Platelets cell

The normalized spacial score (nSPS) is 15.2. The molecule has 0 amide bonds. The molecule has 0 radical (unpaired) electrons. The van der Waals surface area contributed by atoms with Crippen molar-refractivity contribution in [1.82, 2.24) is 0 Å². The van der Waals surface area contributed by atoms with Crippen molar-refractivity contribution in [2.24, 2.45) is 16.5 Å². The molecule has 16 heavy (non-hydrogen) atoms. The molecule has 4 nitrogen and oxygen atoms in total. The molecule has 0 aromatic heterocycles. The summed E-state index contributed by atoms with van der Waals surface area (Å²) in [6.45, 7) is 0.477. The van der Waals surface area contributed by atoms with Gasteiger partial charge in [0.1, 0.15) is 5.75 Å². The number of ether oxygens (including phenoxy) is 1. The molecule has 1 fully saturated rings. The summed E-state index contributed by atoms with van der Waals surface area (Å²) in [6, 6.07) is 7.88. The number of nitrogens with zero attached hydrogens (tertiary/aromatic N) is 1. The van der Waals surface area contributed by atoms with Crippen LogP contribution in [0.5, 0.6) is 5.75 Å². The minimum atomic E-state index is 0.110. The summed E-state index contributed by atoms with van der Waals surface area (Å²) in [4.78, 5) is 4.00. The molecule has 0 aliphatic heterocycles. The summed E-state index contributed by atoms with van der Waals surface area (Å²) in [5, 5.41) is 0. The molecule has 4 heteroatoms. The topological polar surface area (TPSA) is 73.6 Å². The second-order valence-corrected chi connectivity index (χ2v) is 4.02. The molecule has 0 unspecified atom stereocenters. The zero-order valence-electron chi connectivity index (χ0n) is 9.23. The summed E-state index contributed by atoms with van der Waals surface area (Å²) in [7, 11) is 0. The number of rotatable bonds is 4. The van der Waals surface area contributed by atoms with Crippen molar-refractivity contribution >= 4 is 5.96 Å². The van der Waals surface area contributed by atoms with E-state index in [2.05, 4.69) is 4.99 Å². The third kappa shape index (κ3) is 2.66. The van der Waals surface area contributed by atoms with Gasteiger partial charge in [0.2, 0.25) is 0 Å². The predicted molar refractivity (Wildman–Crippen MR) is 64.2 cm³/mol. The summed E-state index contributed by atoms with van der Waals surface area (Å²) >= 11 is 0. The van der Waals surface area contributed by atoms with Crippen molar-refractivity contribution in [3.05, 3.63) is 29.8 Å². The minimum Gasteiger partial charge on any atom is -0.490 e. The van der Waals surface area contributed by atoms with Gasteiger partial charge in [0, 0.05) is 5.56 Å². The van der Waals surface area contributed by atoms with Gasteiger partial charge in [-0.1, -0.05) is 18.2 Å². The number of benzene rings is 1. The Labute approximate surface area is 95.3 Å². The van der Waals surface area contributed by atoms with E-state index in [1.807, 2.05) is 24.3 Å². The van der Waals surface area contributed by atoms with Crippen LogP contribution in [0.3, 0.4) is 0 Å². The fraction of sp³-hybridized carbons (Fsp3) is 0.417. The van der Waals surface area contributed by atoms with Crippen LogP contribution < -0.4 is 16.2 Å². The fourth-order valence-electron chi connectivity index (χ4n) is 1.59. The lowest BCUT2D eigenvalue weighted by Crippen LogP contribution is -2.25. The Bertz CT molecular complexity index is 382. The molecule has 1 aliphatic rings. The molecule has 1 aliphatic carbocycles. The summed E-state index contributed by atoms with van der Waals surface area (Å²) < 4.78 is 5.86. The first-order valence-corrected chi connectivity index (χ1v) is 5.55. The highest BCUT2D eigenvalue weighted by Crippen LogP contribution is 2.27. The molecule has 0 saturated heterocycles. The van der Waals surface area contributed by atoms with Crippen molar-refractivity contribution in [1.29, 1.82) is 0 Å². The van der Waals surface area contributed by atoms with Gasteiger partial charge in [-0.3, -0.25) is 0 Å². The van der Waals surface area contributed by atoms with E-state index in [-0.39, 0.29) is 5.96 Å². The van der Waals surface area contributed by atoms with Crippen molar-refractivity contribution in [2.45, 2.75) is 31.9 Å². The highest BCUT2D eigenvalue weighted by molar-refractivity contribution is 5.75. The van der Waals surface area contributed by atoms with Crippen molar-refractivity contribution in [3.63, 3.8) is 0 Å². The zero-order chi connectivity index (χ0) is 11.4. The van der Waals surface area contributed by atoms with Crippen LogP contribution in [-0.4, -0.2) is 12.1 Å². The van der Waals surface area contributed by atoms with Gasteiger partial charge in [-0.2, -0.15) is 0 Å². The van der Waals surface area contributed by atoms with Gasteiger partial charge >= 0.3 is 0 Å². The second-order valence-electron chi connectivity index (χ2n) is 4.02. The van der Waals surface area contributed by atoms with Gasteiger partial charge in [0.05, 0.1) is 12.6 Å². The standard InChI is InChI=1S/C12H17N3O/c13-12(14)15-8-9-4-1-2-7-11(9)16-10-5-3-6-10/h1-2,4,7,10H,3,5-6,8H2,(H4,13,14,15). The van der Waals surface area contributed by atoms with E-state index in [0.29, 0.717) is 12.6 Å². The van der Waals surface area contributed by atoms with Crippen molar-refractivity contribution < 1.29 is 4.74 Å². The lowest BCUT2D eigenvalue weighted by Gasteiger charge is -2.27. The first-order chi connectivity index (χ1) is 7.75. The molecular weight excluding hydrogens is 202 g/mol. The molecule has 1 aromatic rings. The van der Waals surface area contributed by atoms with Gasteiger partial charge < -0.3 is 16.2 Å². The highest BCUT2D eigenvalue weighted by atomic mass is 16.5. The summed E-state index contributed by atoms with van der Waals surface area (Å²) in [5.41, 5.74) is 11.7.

«Platelets, also called thrombocytes (from Greek θρόμβος, "clot" and κύτος, "cell"), are a component of blood whose function (along with the coagulation factors) is to react to bleeding from blood vessel injury by clumping, thereby initiating a blood clot.[1] Platelets have no cell nucleus: they are fragments of cytoplasm that are derived from the megakaryocytes[2] of the bone marrow, and then enter the circulation. Circulating unactivated platelets are biconvex discoid (lens-shaped) structures,[3][4]:117–18 2–3 µm in greatest diameter.[5] Activated platelets have cell membrane projections covering their surface. Platelets are found only in mammals, whereas in other animals (e.g. birds, amphibians) thrombocytes circulate as intact mononuclear cell.[4]:3

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